Thursday, October 13, 2016

The Beautiful Game on Celluloid, Part Six

Spoiler Alert: I assume most people have already seen these films; as a result I discuss the plot as much as I can. I will not try to go into every detail but generalize as much as possible.

Film:   The Game of Their Lives  (2005)

‘The Game of Their Lives’ (also known as ‘The Miracle Match’ in some releases) is a dramatic portrayal of the 1950 USA World Cup team that defeated England in one of the biggest upsets in World Cup History.
The film stars a pre-Hollywood fame Gerard Butler and Wes Bentley portraying respectively the goalkeeper and the Captain of that Team.
The film was released in 2005, at a time where USA’s Professional League (The MLS), had been in existence for almost a decade.
Needless to say, the film did not receive a wide release (if any at all, I certainly don’t recall it) in a Nation where Soccer is still not a spectator sport despite vast improvements since the inception of the MLS some two decades ago.
In fact the film starts at the 2004 MLS All-Star game, which I presume is supposed to symbolize the advance of the game in the States since its modest beginnings.
We see real footage of players such as a young Landon Donovan and others playing in front of a vocal crowd and other shots of the stadium.

It is in this atmosphere that we see a reporter meet an old man (watching the game with his granddaughter) to conduct an interview. The man in question is none other than Patrick Stewart (Star Trek; Next Generation, X-Men Franchise) who portrays Dent Mc Skimming.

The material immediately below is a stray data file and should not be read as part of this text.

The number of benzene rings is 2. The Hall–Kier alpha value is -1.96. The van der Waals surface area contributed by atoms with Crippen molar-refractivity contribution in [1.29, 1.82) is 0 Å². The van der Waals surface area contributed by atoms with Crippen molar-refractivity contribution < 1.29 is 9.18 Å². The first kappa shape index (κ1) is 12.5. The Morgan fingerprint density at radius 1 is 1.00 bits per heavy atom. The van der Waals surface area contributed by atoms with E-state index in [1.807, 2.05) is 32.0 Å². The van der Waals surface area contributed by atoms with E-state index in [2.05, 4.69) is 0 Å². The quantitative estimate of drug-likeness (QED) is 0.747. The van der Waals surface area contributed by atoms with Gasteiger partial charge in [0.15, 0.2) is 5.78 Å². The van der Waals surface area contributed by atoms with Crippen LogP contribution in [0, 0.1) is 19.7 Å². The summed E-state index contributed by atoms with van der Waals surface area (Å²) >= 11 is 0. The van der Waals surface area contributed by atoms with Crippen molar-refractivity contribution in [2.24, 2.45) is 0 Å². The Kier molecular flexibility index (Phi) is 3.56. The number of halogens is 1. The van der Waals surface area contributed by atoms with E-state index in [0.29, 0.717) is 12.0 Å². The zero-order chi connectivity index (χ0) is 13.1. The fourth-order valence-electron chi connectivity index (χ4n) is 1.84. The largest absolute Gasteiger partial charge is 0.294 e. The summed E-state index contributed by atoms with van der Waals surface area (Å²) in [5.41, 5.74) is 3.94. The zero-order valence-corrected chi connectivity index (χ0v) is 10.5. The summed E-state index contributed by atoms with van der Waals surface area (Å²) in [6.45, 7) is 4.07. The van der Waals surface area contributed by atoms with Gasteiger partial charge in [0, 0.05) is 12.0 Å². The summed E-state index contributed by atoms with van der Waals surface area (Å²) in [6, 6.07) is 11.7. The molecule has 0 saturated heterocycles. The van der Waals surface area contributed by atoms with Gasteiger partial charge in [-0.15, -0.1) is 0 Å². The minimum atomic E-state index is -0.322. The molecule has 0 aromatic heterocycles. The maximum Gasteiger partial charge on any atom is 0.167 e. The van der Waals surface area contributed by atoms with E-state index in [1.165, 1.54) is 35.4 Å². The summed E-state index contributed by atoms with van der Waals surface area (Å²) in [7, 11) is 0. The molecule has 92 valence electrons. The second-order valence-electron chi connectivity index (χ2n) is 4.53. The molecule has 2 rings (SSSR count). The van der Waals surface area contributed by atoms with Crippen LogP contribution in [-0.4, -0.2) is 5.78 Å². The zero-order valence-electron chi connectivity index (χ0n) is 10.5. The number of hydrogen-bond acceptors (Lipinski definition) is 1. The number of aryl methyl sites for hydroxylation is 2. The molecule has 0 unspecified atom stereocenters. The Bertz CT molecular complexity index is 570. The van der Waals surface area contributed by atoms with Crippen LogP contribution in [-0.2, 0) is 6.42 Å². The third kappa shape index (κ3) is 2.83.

It turns out that Mr. McSkimming was the lone American Reporter who covered the 1950 World Cup and witnessed the historic event.
It is at this point that the film flashes back to 1950, where a younger Dent McSkimming, portrayed by Terry Kinney (from HBO’s 90s Prison drama ‘Oz’), is seen covering the Soccer Scene in St. Louis.
We are made aware that there is strong interest in Soccer in St. Louis (compared to the rest of the Country that is), due to the influence of the immigrant population, especially the Italian-Americans.
We are introduced to a trio of friends who make up the central characters in this film.
Scottish Actor Gerard Butler (300, etc,) portrays American goalkeeper Frank Borghi. During the day he works at his family-owned Funeral Home.
Typically following standard movie conventions his mother expects him to continue the family tradition and work at the Funeral Home, but of course Frank’s only passion is soccer.
We are also introduced to Frank’s two best friends: Gino Pariani (portrayed by Greek-American Actor Louis Mandylor) and Francis ‘Pee Wee’ Wallace (portrayed by Jay Rodan).
Through narrations (by the older McSkimming) we are told that told that Pariani and Wallace work well in tandem on the field.
A teammate of this trio in the local team is defensive hard-man Charlie ‘Gloves’ Columbo , portrayed by Louis Mandylor’s actual brother Costas Mandylor (from 90s Television Series ‘Picket Fences’ and the film ‘Mobsters’).
The last key member of this St. Louis soccer scene actually plays for a rival team. Zachery Ty Brian (remembered as one of Tim Allen’s sons in the Television Series ‘Home Improvement) portrays Harry Keough. He is a young man in love with his Mexican-American sweetheart and has learned to speak Spanish as a result.
After one of their local matches, the US Soccer Federation President Walter Giesler meets the team. He informs them that there will be try outs to select the USA World Cup Team (remember no Professional League).
Once again in following film clichés, not everyone on the team is enthusiastic about this adventure and some voice concerns such as ‘not being good enough’, ‘not ready enough’ etc.
 Borghi seems the most enthusiastic to partake in the World Cup. His mother is less and refers to the game as: ‘boy’s games’ and ‘this soccer’.
He defies his mother and decides to participate and plans to skip the embalming classes scheduled around the time of the World Cup.